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Permanent URL to this publication: http://dx.doi.org/10.5167/uzh-48846

Frey, K; Fiechter, M; Schwager, K; Belloni, B; Barysch, M J; Neri, D; Dummer, R (2011). Different patterns of fibronectin and tenascin-C splice variants expression in primary and metastatic melanoma lesions. Experimental Dermatology, 20(8):685-688.

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Abstract

We have investigated the staining patterns of primary and metastatic melanoma lesions using F8, L19 and F16. These three clinical-stage antibodies are currently being studied in clinical trials for the pharmacodelivery of cytokines or therapeutic radionuclides to neoplastic sites in patients with cancer. Frozen sections of 24 primary and 29 metastatic melanoma lesions were stained, using immunofluorescence procedures, with biotinylated preparations of the F8, L19 and F16 antibodies, which are specific to the alternatively spliced extra domain A and extra domain B domains of fibronectin and A1 domain of tenascin-C, respectively. Blood vessels were costained using von Willebrand factor-specific antibodies. In primary cutaneous melanoma lesions, F16 and F8 (but not L19) strongly stained the basal lamina at the interface between epidermis and dermis, with a strikingly complementary pattern. By contrast, metastatic melanoma lesions displayed a strong and diffuse pattern of immunoreactivity with all three antibodies. It was found that the extracellular matrix in melanoma undergoes extensive remodelling during the transition from primary to metastatic lesions. The intense staining of metastatic melanoma lesions by the F8, L19 and F16 antibodies provides a strong rationale for the use of these antibodies and their derivatives for the treatment of melanoma patients and possibly for the personalized choice of the best performing antibody in individual patients.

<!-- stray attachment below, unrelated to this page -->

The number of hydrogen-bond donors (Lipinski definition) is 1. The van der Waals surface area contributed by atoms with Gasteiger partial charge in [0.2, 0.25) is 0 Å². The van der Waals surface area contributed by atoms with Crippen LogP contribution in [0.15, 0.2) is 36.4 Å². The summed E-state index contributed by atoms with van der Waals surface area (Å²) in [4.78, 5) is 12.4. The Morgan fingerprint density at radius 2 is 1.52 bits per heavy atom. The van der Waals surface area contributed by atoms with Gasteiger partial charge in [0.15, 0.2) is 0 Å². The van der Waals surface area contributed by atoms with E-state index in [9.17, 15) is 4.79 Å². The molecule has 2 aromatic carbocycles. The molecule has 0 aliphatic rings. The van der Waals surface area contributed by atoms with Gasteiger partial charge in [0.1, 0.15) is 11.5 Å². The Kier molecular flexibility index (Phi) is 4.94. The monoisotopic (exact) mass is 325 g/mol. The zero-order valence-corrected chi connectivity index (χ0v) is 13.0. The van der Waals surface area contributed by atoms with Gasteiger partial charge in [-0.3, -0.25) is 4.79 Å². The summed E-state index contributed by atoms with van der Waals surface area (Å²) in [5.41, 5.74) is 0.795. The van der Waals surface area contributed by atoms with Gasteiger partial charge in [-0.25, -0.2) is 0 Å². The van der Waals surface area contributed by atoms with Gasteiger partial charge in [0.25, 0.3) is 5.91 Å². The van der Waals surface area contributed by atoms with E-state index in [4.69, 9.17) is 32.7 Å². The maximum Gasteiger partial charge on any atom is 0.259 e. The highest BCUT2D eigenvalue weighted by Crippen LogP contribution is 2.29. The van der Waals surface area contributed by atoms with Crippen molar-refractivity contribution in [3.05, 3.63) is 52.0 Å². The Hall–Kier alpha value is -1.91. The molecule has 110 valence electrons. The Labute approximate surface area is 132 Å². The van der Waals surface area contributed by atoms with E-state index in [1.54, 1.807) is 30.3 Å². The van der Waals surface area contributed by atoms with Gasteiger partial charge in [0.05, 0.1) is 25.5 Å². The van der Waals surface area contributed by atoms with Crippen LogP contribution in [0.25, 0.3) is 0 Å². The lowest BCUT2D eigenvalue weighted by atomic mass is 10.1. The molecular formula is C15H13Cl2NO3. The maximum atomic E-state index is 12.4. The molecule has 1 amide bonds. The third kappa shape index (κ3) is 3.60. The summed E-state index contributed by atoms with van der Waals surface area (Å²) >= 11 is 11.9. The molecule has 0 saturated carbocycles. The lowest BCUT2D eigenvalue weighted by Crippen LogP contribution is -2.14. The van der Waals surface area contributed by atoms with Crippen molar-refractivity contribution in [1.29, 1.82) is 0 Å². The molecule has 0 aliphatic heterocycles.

Item Type:Journal Article, refereed, original work
Communities & Collections:04 Faculty of Medicine > University Hospital Zurich > Dermatology Clinic
DDC:610 Medicine & health
Language:English
Date:2011
Deposited On:02 Aug 2011 10:23
Last Modified:27 Nov 2013 19:39
Publisher:Wiley-Blackwell
ISSN:0906-6705
Free access at:Publisher DOI. An embargo period may apply.
Publisher DOI:10.1111/j.1600-0625.2011.01314.x
PubMed ID:21649738
Citations:Web of Science®. Times Cited: 4
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